By a Researcher

It required a certain frame of mind to consider working with chronic disease sufferers.

As a young medical student, I was fascinated by the science of genetic diseases. I longed to discover the genes that would help us to better understand the biology of rare and complex neurological diseases. As a neurology resident, I learned to phenotype hundreds of nerve disorders, some of which were treatable and some not. An older colleague taught me the six words that doctors live by: “Cure sometimes, treat often, comfort always.” It required a certain frame of mind to consider working with chronic disease sufferers. When I did my specialization in Boston, my desire to understand the biology of incurable diseases and my interest in working with patients with chronic diseases came together, crystallizing in a curiosity and an empathy for patients with amyotrophic lateral sclerosis. At the ALS clinic at the Centre hospitalier universitaire de Québec, we developed a multidisciplinary approach in which everyone works toward to same goal: to support patients with this devastating disease, and especially to give them hope. A number of challenges still lie ahead, but anyone who has ever been around an ALS patient could never again be indifferent to their cause.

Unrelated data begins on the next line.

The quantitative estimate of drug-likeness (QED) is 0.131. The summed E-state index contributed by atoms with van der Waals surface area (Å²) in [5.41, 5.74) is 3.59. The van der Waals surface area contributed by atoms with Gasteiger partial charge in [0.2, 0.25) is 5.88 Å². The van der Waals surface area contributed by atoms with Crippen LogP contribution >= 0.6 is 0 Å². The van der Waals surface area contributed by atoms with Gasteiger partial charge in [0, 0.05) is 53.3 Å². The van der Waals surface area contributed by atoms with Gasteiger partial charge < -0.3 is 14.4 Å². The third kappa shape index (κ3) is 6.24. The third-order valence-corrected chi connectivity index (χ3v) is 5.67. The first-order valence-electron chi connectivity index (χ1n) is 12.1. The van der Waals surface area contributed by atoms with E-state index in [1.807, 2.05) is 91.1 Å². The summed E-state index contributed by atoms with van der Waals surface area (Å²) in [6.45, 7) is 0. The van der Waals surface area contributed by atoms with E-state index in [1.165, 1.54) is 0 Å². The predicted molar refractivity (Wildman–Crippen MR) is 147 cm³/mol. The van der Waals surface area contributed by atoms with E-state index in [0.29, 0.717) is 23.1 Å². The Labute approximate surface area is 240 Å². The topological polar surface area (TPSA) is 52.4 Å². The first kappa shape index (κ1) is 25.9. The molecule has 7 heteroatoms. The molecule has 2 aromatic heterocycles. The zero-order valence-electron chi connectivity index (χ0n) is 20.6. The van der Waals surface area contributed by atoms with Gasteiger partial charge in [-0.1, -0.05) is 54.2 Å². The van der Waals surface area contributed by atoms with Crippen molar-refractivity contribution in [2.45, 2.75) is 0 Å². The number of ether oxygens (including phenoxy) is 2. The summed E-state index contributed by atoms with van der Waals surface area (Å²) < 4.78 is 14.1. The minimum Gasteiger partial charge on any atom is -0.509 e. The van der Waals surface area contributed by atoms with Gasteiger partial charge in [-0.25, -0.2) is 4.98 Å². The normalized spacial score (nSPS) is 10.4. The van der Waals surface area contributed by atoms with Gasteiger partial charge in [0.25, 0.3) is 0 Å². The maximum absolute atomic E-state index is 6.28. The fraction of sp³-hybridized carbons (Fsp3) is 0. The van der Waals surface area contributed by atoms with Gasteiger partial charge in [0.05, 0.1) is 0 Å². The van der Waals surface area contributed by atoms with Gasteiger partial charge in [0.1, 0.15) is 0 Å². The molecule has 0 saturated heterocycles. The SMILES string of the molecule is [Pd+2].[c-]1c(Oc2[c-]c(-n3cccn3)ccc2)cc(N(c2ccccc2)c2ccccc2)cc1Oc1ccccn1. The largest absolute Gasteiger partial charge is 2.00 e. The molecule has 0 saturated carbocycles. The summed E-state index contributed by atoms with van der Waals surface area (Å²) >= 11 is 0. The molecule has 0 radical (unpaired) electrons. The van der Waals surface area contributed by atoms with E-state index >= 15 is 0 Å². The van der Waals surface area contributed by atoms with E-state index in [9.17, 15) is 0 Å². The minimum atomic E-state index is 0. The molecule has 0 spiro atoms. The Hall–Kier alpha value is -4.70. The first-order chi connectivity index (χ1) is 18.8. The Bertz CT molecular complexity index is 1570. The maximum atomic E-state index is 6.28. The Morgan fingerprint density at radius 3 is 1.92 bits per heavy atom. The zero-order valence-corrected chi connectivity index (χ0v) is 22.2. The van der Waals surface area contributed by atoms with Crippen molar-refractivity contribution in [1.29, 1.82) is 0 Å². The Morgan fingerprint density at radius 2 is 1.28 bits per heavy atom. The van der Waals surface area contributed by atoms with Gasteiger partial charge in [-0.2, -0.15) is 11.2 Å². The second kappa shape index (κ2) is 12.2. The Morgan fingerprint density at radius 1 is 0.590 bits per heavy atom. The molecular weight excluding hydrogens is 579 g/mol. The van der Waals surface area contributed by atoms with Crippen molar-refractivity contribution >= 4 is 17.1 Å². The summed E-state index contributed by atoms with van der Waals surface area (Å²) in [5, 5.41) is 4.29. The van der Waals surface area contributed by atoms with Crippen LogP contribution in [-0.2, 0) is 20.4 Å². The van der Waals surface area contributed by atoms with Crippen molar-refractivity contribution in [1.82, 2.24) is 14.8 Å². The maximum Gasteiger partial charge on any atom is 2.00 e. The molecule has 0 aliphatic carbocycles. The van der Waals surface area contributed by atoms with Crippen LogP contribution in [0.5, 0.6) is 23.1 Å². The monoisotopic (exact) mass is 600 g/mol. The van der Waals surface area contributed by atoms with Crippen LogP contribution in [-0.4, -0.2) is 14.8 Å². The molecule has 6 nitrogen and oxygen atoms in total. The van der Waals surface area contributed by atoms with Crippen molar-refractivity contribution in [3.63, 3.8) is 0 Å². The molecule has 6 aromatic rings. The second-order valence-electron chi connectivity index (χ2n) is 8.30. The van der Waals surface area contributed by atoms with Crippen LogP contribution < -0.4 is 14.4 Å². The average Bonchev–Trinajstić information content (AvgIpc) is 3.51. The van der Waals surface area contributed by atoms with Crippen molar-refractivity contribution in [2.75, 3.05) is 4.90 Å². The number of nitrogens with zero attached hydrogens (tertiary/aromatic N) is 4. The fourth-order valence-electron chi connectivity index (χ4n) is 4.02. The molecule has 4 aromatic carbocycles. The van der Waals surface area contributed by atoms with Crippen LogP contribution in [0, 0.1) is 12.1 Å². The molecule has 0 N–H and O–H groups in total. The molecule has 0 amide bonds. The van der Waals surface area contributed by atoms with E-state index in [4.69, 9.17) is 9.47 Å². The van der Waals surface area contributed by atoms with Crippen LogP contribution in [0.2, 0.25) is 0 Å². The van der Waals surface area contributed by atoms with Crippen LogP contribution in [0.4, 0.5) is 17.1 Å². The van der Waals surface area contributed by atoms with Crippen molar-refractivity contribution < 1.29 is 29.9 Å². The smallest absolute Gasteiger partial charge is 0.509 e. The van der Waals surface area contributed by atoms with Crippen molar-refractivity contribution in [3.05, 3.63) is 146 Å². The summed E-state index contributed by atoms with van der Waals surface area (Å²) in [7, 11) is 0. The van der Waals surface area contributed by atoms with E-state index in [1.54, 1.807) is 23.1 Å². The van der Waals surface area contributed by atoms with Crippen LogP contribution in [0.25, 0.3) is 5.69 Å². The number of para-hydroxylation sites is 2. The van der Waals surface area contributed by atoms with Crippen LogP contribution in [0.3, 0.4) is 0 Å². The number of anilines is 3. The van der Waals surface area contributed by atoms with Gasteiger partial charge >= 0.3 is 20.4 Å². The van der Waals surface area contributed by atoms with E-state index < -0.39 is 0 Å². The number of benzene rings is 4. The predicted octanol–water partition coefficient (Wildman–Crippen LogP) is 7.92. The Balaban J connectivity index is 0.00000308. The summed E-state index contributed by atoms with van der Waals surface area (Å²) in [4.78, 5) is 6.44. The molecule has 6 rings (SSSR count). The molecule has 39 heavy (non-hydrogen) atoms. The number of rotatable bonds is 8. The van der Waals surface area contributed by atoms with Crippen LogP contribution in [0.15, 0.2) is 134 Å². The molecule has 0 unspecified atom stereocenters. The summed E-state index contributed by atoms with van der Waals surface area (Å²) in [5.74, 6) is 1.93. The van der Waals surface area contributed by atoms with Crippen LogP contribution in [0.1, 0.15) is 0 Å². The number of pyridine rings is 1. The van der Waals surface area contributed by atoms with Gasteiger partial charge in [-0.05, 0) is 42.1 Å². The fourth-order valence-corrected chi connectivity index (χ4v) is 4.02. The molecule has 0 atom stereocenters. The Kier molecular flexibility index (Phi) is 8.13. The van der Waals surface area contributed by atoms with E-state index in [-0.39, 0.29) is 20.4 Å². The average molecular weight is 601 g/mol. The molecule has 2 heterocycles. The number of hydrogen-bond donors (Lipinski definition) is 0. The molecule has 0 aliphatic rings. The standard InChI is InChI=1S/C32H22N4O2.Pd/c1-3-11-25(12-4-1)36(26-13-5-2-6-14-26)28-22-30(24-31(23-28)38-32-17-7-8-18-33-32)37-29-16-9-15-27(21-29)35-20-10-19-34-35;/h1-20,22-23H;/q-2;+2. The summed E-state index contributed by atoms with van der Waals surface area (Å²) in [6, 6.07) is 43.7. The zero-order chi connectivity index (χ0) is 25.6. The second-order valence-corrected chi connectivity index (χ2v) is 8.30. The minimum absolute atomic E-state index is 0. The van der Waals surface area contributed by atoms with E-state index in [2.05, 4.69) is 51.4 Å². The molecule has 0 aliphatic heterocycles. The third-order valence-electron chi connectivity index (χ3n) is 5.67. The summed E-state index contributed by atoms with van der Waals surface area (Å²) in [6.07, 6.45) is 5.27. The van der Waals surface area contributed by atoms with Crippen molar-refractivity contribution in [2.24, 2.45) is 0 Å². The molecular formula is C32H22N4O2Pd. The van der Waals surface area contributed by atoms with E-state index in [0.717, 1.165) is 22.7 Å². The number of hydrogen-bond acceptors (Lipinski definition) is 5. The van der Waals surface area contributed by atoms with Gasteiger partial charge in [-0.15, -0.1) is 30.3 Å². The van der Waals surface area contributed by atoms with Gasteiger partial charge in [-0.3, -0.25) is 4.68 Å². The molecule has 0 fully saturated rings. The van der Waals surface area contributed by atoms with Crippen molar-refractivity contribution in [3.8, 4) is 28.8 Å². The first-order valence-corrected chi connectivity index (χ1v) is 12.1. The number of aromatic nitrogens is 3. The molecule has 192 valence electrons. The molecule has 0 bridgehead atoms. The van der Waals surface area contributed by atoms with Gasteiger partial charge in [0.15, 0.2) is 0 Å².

Dr. Nicolas Dupré
Neurologist